Today, the Times reported that US officials said they have “multiple strands of intelligence,” including infrared satellite imagery, indicating that the deadly blast was caused by the Islamic Jihad group, though that evidence has not been released publicly. US president Joe Biden, who is meeting with officials in Israel today, echoed Israel’s claim that its military did not fire the rocket that hit the hospital. “Based on the information we have seen today, it appears the result of an errant rocket fired by a terrorist group in Gaza,” he said.
In the days since Hamas attacked Israel on October 7, people claiming to be OSINT practitioners have emerged on social media who are much more willing to make conclusive findings almost immediately than people who have a long history of conducting OSINT work.
This new group is “publishing analysis as quickly as possible when events are taking place, in an attempt to compete for public attention,” Francesco Sebregondi, a forensic architect who helps investigate human rights abuses through a technique known as forensic architecture, tells WIRED. “This is of course detrimental to the fundamental goal of citizen-led open source investigations.”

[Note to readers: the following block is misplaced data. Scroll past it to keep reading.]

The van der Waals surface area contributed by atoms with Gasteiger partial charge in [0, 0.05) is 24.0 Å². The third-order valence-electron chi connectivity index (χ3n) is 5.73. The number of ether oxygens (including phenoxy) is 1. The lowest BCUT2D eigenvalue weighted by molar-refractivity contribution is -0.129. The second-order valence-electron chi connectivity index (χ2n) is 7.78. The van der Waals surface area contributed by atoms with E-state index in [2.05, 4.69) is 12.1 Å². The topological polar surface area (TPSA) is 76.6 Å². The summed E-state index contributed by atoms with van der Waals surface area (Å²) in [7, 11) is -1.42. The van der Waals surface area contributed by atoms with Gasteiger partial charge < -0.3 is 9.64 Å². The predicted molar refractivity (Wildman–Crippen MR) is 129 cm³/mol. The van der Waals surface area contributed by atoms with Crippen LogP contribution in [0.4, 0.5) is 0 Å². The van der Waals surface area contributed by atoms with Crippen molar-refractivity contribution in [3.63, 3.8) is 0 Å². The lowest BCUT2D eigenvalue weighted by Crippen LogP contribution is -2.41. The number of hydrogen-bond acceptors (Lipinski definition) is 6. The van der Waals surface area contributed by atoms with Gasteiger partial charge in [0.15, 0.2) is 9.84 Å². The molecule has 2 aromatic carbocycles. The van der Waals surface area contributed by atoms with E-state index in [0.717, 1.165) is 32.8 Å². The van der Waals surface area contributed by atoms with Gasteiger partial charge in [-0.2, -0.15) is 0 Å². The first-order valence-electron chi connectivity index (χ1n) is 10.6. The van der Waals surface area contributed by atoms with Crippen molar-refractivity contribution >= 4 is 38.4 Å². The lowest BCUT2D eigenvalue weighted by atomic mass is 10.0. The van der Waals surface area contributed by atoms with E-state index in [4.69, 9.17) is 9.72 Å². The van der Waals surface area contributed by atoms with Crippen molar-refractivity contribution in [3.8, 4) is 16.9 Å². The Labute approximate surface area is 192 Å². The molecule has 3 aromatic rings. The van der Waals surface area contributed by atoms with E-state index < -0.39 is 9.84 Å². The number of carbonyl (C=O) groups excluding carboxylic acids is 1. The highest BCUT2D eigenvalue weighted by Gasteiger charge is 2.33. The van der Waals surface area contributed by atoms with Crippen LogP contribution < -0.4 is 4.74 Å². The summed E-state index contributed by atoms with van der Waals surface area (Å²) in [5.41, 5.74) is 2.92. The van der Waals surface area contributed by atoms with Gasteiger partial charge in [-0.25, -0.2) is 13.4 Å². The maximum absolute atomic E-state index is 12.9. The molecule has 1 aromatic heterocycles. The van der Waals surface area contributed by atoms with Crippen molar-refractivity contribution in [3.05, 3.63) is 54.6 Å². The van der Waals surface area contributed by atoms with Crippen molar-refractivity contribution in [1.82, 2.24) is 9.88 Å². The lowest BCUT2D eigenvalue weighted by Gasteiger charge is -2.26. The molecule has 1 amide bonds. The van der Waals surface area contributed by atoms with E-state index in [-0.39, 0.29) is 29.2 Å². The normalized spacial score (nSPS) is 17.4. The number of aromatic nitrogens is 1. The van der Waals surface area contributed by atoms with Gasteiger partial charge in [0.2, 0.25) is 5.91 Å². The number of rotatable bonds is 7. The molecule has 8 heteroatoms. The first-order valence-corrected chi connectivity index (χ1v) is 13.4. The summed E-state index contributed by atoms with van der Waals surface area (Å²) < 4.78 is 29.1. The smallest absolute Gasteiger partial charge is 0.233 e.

The purpose of OSINT investigations is to independently verify information “and to enable counter-investigations of authoritative arguments and sometimes misleading official accounts,” Sebregondi says.
Sebregondi says OSINT accounts that rush to post analyses prematurely not only mislead their followers but help bolster the narrative of political actors who may be “counting on the eagerness of some OSINT actors to use any image, material, or data to quickly publish new content or ‘analysis’—and thereby more or less directly support its version of the events.”
Aside from the apparent bragging rights of being first, there is also now a financial incentive to post updates before anyone else because if you’re “first and put out a hot take even if you’re maybe not correct you can actually get paid out for it,” Koltai says, referring to X’s revenue-sharing program.
Fact-checking and open source investigations have long been seen as a way to hold platforms accountable by debunking disinformation that spreads unchecked on social media, but the Israel-Hamas war has shown how the language of OSINT investigators has been co-opted by self-interested parties, says Caroline Orr, a behavioral scientist and postdoctoral researcher at the University of Maryland who tracks disinformation online.
“I think one of the most disturbing aspects of studying disinfo is when you realize that even fact-checking has become weaponized,” Orr wrote on X. “Most people don’t care about the truth about the hospital being bombed; they just care about finding a truth to use against the other side.”